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2013 in the Yard

Sunday 21st April

We’ve been back in Finike for a week now and are here in the yard with the work on Kabardar still going on.  Replacing the old teak deck etc is not as far advanced as we had hoped it would be, mainly because it has been pretty wet here during the winter.  It still is rather unsettled and on all but about 3 days during the past week there has been at least some rain with thunderstorms over the mountains behind the town.  But it’s not cold and after what seemed like a very long East Yorkshire winter it’s good to feel warm.  We’re finding it curious to see ‘feel like’ temperatures higher than the actual in the forecasts!

The pictures here show the state of the work as it was a couple of weeks ago. All the wood for the deck and cockpit has now been laid and is awaiting caulking.  The carpenter has done a good job and we have been told by people on other boats here that he has been working long hours on dry days. We thought we would have a quiet first day (Sunday) to take stock of the situation and were quite surprised when he turned up did a full days work. And he doesn’t take much in the way of breaks.  There is, however, still a fair bit of woodwork  to be done - the cap rails and cockpit grating have yet to be started.

We are beginning to wonder if we will make our planned launch date of 15th May.

These bits of old railway line make very good weights.  They are very heavy yet easy to get hold to move.

Chris is continuing the search for the elusive leak or leaks in the dinghy which seems to be a case of cure 1 leak and 6 others appear!  It is basically falling apart but hopefully we can just about keep it going for this year.

We’ve also been walking up in the countryside behind Finike, and unless you follow the coast road it’s very definitely uphill, whichever way you go.  Only a very short distance away it’s a very different world from down here in the town with goatherd settlements and lots of bee hives.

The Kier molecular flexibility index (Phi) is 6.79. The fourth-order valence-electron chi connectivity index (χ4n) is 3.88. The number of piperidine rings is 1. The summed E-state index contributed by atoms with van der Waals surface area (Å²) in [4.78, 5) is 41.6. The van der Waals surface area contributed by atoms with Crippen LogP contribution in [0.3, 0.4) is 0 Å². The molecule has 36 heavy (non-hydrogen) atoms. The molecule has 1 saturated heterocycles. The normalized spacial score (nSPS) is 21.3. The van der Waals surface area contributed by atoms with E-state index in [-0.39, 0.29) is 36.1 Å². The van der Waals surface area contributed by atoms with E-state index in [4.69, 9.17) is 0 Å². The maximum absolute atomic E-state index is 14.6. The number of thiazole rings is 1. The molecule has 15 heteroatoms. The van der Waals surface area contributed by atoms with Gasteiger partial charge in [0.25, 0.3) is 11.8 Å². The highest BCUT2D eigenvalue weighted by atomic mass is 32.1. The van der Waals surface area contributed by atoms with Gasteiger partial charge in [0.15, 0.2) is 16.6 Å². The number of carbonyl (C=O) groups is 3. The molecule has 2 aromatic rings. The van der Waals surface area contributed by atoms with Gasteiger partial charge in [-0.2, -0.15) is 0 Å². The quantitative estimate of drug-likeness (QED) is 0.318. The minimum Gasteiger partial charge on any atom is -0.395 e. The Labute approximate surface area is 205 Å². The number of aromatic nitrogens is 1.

Sunday 28th April

There are several stages to this deck laying project.  Having laid all the wood, the rebates are then all scraped out by hand or attacked with a hammer and chisel in order to even out the width, then the surface is vacuumed, followed by an application of some kind of sealant to the rebates and finally the caulking piped in.  In parallel to all of this is the job of making sure that they keep working on Kabardar rather than any other boat!

On Wednesday there had been no activity since last weekend (although Tuesday was a public holiday) and so we expressed our displeasure and were then assured that work would resume on Thursday.  And so it did.  But after about an hour an unknown chap climbed up the ladder onto the boat and there followed a very heated exchange between the carpenter and this other chap, followed by an animated phone call to a person unknown, after which our man downed tools and left! He had been called away on an emergency we were told.  But we spotted him working on this ‘emergency’, which was sanding the deck of a large Turkish owned motor yacht with a tax beneficial US registration.  Clearly they had more bargaining power than we did!

Anyway, our hard working carpenter reappeared at around 6pm to do another couple of hours work, looking apologetic and with his very limited English said ‘1 man 5 boats’. It’s the busy time of year for the yard and, of course, everybody thinks their job is the most important.  So, he continues to spread his time between various jobs.  The deck and part of the cockpit are now caulked; the rest should be finished tomorrow.  Slow progress, but we are assured ‘No problem, no problem’ about launching us by 15th May!